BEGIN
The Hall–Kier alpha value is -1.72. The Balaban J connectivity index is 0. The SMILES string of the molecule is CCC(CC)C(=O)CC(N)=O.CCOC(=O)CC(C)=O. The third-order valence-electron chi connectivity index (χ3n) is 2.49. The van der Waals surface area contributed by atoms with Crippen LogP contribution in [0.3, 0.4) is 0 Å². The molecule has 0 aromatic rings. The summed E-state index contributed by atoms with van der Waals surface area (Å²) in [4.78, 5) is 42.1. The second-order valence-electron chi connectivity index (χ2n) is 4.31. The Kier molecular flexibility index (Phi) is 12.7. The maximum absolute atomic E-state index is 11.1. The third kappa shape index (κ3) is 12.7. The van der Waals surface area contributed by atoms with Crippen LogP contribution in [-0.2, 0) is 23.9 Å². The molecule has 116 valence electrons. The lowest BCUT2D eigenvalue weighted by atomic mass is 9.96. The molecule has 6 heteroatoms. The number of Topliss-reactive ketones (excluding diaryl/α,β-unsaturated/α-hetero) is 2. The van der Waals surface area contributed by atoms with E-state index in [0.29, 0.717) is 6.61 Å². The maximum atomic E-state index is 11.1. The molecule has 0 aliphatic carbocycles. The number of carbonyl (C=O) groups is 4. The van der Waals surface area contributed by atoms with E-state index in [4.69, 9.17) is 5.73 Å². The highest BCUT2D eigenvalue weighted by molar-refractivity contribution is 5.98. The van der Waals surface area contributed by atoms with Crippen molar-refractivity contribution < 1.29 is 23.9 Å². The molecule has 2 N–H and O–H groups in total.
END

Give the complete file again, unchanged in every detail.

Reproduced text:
The Hall–Kier alpha value is -1.72. The Balaban J connectivity index is 0. The SMILES string of the molecule is CCC(CC)C(=O)CC(N)=O.CCOC(=O)CC(C)=O. The third-order valence-electron chi connectivity index (χ3n) is 2.49. The van der Waals surface area contributed by atoms with Crippen LogP contribution in [0.3, 0.4) is 0 Å². The molecule has 0 aromatic rings. The summed E-state index contributed by atoms with van der Waals surface area (Å²) in [4.78, 5) is 42.1. The second-order valence-electron chi connectivity index (χ2n) is 4.31. The Kier molecular flexibility index (Phi) is 12.7. The maximum absolute atomic E-state index is 11.1. The third kappa shape index (κ3) is 12.7. The van der Waals surface area contributed by atoms with Crippen LogP contribution in [-0.2, 0) is 23.9 Å². The molecule has 116 valence electrons. The lowest BCUT2D eigenvalue weighted by atomic mass is 9.96. The molecule has 6 heteroatoms. The number of Topliss-reactive ketones (excluding diaryl/α,β-unsaturated/α-hetero) is 2. The van der Waals surface area contributed by atoms with E-state index in [0.29, 0.717) is 6.61 Å². The maximum atomic E-state index is 11.1. The molecule has 0 aliphatic carbocycles. The number of carbonyl (C=O) groups is 4. The van der Waals surface area contributed by atoms with E-state index in [4.69, 9.17) is 5.73 Å². The highest BCUT2D eigenvalue weighted by molar-refractivity contribution is 5.98. The van der Waals surface area contributed by atoms with Crippen molar-refractivity contribution < 1.29 is 23.9 Å². The molecule has 2 N–H and O–H groups in total.